Then God restores Job's ministry as intercessor. Just as powerfully, Eliphaz is humbled by God requiring him to go back to Job to intercede for him. Verse 8, "Now take seven bulls and seven rams and go to my servant Job and sacrifice a burnt offering for yourselves. My servant Job will pray for you and I will accept his prayer and not deal with you according to your folly." So remember at the beginning of the book, Job's piety was established by his intercessory life for his children. Remember how he would send and have them purified thinking perhaps they had sinned in their hearts, cursed God in their hearts. Job was a prayer warrior for his children. Now that role has been reestablished, actually enhanced because God specifically spoke of it. And how humbling for Eliphaz and for Bildad and Zophar, to have their lives and their prosperity, now in Job's hands as intercessor, there is a clear threat from God. "If you don't go to him, I will deal with you according to your folly, I will deal with you according to your foolish words. But if Job intercedes for you, I will restore you and you will not be dealt with as you truly deserve."

Also notice, whenever you have animal sacrifice, whenever you have this kind of intercession by a godly man for others, you have a foretaste or a shadow of Christ’s priestly ministry for all of us. A picture of what Christ does for all of us. In Hebrews 9:13-14, it says, "The blood of goats bulls and the ashes of a heifer, sprinkled on those who are ceremonially unclean, sanctify them so that they are outwardly clean. How much more then, will the blood of Christ, who through the eternal Spirit offered himself unblemished to God, cleanse our consciences from acts that lead to death so that we may serve the living God." Jesus is the great mediator, the great intercessor, his sacrifice, the perfect, final end to animal sacrifice- his intercession. He constantly lives at the right hand of God intercede for us. And on that basis, we are made right with God and God doesn't deal with us according to our folly. 

II. God Restores Job’s Earthly Blessings

Secondly, God restores Job's earthly blessings. So this is the sequence: first Job prayed then God blessed him. So Job was under obligation too; he had to act as an intercessor for his friends. Look at verse 9, “So Eliphaz The Temanite, Bildad the Shuhite, Zophar the Naamathite did what the Lord had told them; and the Lord accepted Job's prayer.” To some degree, it seems like Job's own restoration awaited his intercession for his friends, they would be restored together. And so this is a picture of how vital it is for us when we pray, to set aside any bitterness or any un-forgiveness that we may have toward anyone else, or God will not hear our prayer. As he says, very plainly in Mark 11:25, "And when you stand praying, if you hold anything against anyone, forgive him, that your Father in heaven may forgive you your sins." Mark 11:25. So Job has to put aside any bitterness he may have toward his friends and pray for them and all of them, the four of them together to some degree restored at the same time.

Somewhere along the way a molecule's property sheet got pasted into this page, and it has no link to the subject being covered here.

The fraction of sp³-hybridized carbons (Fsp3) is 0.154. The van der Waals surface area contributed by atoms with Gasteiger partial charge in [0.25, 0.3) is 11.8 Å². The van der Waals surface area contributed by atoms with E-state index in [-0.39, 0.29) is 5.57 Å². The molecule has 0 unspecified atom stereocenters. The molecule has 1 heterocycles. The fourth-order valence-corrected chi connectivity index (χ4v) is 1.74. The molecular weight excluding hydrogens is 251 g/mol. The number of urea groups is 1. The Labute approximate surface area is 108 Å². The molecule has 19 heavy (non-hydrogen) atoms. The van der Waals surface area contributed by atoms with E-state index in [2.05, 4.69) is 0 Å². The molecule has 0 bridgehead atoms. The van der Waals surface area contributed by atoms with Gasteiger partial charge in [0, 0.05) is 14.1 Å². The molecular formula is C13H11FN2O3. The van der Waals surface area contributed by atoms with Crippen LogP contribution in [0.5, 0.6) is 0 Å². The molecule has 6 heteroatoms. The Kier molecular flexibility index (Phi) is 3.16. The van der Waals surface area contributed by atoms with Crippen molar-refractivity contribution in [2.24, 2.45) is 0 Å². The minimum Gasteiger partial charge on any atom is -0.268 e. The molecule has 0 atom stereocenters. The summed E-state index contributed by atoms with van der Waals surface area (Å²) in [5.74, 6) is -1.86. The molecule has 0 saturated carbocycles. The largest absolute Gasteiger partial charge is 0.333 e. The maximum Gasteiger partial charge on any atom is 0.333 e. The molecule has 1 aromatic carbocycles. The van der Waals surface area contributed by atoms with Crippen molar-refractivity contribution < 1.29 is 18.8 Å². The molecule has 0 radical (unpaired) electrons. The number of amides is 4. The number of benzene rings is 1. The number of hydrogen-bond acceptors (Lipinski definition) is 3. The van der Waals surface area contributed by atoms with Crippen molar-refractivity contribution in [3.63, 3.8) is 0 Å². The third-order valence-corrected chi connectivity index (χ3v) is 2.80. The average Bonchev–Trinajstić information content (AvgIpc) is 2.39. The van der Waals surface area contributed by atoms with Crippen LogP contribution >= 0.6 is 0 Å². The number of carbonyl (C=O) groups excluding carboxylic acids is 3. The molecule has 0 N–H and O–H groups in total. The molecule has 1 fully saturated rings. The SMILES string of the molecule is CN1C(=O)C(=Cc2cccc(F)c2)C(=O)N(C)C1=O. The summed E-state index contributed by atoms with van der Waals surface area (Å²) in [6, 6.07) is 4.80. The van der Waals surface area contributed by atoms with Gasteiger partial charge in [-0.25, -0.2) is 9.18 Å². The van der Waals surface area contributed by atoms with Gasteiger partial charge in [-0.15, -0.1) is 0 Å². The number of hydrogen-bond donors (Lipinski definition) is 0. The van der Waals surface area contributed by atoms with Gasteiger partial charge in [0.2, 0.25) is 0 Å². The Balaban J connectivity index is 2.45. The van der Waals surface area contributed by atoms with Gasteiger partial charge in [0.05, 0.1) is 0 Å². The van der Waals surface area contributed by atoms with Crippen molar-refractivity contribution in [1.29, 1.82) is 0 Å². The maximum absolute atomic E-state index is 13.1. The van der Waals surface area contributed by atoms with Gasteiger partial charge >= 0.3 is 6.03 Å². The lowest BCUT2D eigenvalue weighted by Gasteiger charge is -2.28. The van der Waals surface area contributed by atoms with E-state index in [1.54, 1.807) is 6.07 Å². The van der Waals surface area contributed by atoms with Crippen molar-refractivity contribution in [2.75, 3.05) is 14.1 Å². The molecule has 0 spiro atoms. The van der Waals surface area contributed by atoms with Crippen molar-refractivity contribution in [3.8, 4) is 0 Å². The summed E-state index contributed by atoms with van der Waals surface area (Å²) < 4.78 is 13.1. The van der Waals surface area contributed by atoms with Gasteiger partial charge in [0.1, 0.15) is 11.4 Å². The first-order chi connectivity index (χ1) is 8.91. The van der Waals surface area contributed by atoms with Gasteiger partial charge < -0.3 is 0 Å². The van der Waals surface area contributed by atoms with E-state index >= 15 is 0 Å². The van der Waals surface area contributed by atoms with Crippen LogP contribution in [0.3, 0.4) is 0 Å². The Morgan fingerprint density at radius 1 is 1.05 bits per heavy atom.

God made then Job prosperous, again, a twofold or a double restitution. Look at verse 10, "After Job had prayed for his friends, the Lord made him prosperous again and gave him twice as much as before.” All of his earthly prosperity was restored and actually doubled. Verse 12, "The Lord blessed the latter part of Job's life more than the first. He had 14,000 sheep, 6,000 camels, 1,000 yolk of oxen and 1,000 donkeys." So if you go back to Job 1, you realize that the chapter did the math for us. Isn't it wonderful that math always works. Math is math. It will always be the same. So in case you had trouble with that or needed your calculator on the whole doubling thing, it just does it for you. From 7,000 sheep to 14,000, that's pure doubling. From 3,000 camels to 6,000, again, doubled, from 500 oxen to 1,000 and from 500 donkeys to a 1,000.

Now, we need to realize this didn't happen all at once. Like the next morning he awoke and poof, there they were. Now that would be something. Some instant donkeys, some instant camels and all that. I think not. I think this was an unfolding, developing prosperity that God did over many years. This is just how it ended up. Year by year Job got to see this happening before his very eyes, the prosperity of the Lord. And God also, more significantly, healed Job's reputation in the community. One of the bitterest aspects of Job's trial was his loss of reputation. The public shames, one of the things we fear the most and with good reason. Before all of this came upon him, before any of these trials came upon him, remember Job was like a prince in that city. He was the primary citizen of that city. He was honored at the city gate. Men used to come to get his wisdom and help them make key decisions. Back in Job 29:24-25 it says, "When I smiled at them, they could scarcely believe it. The light of my face was precious to them. I chose the way for them and sat as their chief, I dwelt as a king among his troops, I was like one who comforts mourners.” That's what it used to be like, he said. Well, all of that went away when his sufferings came upon him. It seems that the friends in their attitude toward Job were representing the normative view of the community about Job. "He must truly be a wicked man. His wickedness must be great to have this level of trial come upon him." They all bought into that, it seems. Remember he said his wife couldn't stand him. Job said his breath was offensive to her. It seems like his family, his extended family all stayed away from him, had nothing to do with him. Remember how he lamented, how his name had become like a laughing stock, in Job 30:9-10 he said, "But now their sons mock me in song. I have become a byword among them. They detest me and keep their distance. They do not hesitate to spit in my face." So that must have been incredibly difficult for him to lose all of that esteem from other people. But when God spoke and vindicated Job, all of that was reversed. Romans 8:31, "If God is for us, who can be against us?" Who cares who's against you if God is for you. But his family understood the significance of his vindication and his family, both close and extended family and many others from the community. Now they wanted to get near him again, they wanted to come and be with him again. Look at verse 11, "All his brothers and sisters and everyone who had known him before, came and ate with him in his house. They comforted him and consoled him over all the trouble the Lord had brought upon him."